By Gretchen Kurtz
By Cafe Society
By Mark Antonation
By Mark Antonation
By Jonathan Shikes
By Mark Antonation
By Mark Antonation
By Patricia Calhoun
I once overheard a woman extol the charms of a local French restaurant. "The waitstaff is so rude, it's great," she said, not a trace of sarcasm in her voice. "It's just like eating in Paris."
That's a little extreme, but certainly the escape factor is one of the attractions of eating out. Diners want to be transported away from the humdrum--and into the authentic ethnic joint where little English is spoken; the snazzy, adrenaline-boosting New York-style hotspot; the tiny trattoria filled with old straw-and-wax-covered Chianti bottles. Even a ramshackle diner has the ability to evoke another time or place.
And since so many Denverites are from points elsewhere, it's not surprising that they embrace restaurants that remind them of the places they left behind. California transplants, then, should feel right at home at the California Cafe, the overly stylish space in the overly stylish Park Meadows "resort" mall. The restaurant's decor is a California-wacky mix of ski lodge and luau, with Art Deco-ish palm trees leading the way to a steel-clad fireplace that burns even on warm days. In one dining area, the craggy, twiggy wrought-iron fence kept showing up in my peripheral vision, giving me the creepy sensation that the woods were advancing. Like the surrounding mall, the California Cafe doesn't feel quite real.
There's no denying, however, that in this neck of the 'burbs, there's a real need for good, clever food. And the California Cafe wants to deliver--even if it is a corporate-owned-but-not-really-a-chain kind of place that suffers from production problems, has prices that are up there and features service as spacy as the Valley Girl next door.
The Marin County-based ownership company's press materials tout the thirteen Cafes, half of which are in California, as being as autonomous as chain links can be, which means that at the Park Meadows outpost, executive chef and Coloradan Greg Barnhill is given free rein to create his own dishes--as long as they follow corporate guidelines of taking "the best of California cuisine and adding Mediterranean influences and accents of contemporary Colorado cooking."
I've eaten in hundreds of Colorado restaurants, and I still don't have the slightest idea what the "accents of contemporary Colorado cooking" might be. After studying the California Cafe's menu, I don't think the owners do, either. Most of Barnhill's dishes rely heavily on Southwestern ingredients and techniques but fuse other cuisines here and there, usually to good effect. There's also an Italian emphasis, with a little Japanese accent--but contemporary Colorado? And for all the Cafe's bragging about Colorado beef, the dinner menu offers precisely one Kansas City strip steak and one sirloin of undisclosed origins. It's proud, too, of its "nature-fed poultry."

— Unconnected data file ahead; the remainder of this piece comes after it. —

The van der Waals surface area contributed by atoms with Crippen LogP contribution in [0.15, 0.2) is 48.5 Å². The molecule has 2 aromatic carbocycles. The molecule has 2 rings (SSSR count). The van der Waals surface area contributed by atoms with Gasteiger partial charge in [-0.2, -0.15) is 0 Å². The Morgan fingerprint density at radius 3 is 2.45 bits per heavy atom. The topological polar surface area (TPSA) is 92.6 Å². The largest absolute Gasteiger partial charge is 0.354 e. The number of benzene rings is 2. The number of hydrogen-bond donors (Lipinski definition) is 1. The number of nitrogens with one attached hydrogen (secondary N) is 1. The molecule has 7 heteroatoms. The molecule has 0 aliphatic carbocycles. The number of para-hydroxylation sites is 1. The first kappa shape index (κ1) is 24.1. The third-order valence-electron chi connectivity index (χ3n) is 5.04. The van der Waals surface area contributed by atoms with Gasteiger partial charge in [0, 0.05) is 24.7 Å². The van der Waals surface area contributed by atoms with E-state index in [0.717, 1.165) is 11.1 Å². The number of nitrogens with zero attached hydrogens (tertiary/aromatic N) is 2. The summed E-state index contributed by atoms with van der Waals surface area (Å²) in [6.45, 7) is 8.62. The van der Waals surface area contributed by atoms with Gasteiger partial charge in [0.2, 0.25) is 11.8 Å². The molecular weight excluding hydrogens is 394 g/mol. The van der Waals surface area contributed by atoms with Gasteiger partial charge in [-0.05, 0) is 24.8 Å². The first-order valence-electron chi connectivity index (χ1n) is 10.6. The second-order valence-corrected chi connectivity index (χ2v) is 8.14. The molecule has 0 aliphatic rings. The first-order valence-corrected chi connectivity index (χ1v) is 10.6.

But the Cafe would be better off feeding more information to the waitstaff. Our servers were alternately dazed and confused or just plain uninterested in our needs--such as utensils with which to eat or wine we might want to consume while we ate instead of afterward. On our first visit, the waitress was soooo nice and sweet that we tried to be patient, explaining that we would need some time to peruse the lengthy menu. We then repeated that sentence three times in the next ten minutes, as she kept dropping by. Since the lunch menu involves 31 entree choices, all of which have at least five-word descriptions, a little leeway here would be appreciated. Of course, there's thoughtful explanation, and then there's too much information. Case in point: the menu's open-faced tomato-and-eggplant sandwich with pesto ricotta, grilled balsamic onions and orzo-sun-dried-tomato salad. Breathe.
We decided to start with the smoked-chicken-and-tasso spring rolls with watermelon-jicama salsa and chipotle barbecue sauce ($6.95), mainly because I wanted to say the whole thing really fast like the guy on the Federal Express commercials. Sadly, my tongue tripped over "watermelon-jicama salsa." But when my tongue actually got a taste of that salsa, all sarcasm disappeared. It was breathtaking, crisp and watery at the same time, with fresh, fresh melon mixed with crunchy root vegetable and a breezy touch of cilantro. The salsa was so simple and stunning, it completely outdid the spring rolls. But that wouldn't have been hard: They were skimpy in both size and flavor and had none of the bite promised by the inclusion of smoked chicken and Cajun cured pork.
The spring rolls are one of the few items offered on all Cafe menus. The Dungeness crab cakes with black-bean salsa, citrus vinaigrette and cilantro aioli ($9.95) are another, and it's clear that the company makes these decisions based on some mysterious process that doesn't involve sense. The crab cakes were boring and bready; I can think of at least eight versions around Denver that would blow these away. A few black-bean pellets studded with the tiniest bits of onion and minced cilantro made up the "salsa," the citrus vinaigrette was gooey, and the aioli appeared to be an afterthought of tiny squirts not worth smearing onto a finger.
By now our server had moved from endearingly ditzy to annoying. She tried to make us order a wine that wouldn't have gone with our meals, kept forgetting to bring silverware, and met almost all requests with a look that seemed to say, "Are you sure I'm supposed to be responsible for bringing you things?"